afifarek on LibraryThing 28 days ago
Cub reporter at the New York Times thinks he is reporting on a string of unrelated murders when his wife is kidnapped. During his rescue efforts he realizes that he has stumbled upon a plot to bring about the end of the world by killing the tzadikim, the righteous men of our generation.
birdy47 on LibraryThing 28 days ago
Another cryptology/conspiracy type book. Apparently this is meant to be a threat to Dan Brown, but I can't see him losing any sleep.
debs4jc on LibraryThing 28 days ago
At first Will just thinks he's lucked out in finding a good news story to chase. Two murders on opposite sides of the country, intriguing because both involve men who are remembered for unexpectedly making a sacrifice that can only be explained as "righteous". Will doesn't immediately make the connection, but when he is sent a message that his wife has been kidnapped he desperately starts to follow the kidnappers trail. Which leads him to a religious sect, an ancient legend, and more murders. Will he be able to solve the mystery of the "righteous men" in time?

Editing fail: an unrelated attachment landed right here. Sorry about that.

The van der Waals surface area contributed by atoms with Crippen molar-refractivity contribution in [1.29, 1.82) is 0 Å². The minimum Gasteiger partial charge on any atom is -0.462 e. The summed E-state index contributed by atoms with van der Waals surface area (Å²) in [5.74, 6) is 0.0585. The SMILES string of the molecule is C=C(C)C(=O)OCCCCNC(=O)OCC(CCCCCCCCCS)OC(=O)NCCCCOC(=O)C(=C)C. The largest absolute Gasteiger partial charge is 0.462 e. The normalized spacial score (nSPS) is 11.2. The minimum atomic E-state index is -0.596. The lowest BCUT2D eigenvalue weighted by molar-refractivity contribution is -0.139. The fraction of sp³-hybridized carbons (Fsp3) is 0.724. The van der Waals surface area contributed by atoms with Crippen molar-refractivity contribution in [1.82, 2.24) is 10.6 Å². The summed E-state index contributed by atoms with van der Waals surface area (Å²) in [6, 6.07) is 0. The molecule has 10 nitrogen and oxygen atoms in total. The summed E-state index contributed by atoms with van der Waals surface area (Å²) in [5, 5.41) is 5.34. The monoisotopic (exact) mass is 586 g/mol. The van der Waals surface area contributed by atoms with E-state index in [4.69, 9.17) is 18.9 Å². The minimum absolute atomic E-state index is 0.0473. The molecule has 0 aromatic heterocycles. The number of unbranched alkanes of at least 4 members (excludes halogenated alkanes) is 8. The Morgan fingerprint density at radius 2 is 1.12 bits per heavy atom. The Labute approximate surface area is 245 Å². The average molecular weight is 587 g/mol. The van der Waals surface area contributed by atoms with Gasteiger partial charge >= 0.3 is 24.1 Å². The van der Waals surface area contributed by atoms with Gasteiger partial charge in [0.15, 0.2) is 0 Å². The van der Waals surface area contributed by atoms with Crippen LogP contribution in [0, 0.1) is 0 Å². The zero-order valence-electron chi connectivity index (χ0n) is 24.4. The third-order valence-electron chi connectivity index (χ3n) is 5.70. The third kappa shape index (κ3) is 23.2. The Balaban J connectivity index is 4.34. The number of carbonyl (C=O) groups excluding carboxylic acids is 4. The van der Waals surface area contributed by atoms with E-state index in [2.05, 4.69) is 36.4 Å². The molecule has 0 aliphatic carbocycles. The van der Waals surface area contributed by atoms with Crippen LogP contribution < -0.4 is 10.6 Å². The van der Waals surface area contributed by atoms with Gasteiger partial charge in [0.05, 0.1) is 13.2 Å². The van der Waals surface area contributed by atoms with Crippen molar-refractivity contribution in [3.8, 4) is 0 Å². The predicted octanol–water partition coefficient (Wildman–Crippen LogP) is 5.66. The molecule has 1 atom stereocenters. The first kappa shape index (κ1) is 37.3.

sdekker on LibraryThing 28 days ago
The Righteous Men has a good start and a good end. But the center park of the book really takes too many pages to explain the friendships and especially the SMS-riddles. And there is a error as well: if you cannot see the sender of an SMS, you cannot reply. All in all this is a good book when you're on holidays but don't expect too much.
wyvernfriend on LibraryThing 28 days ago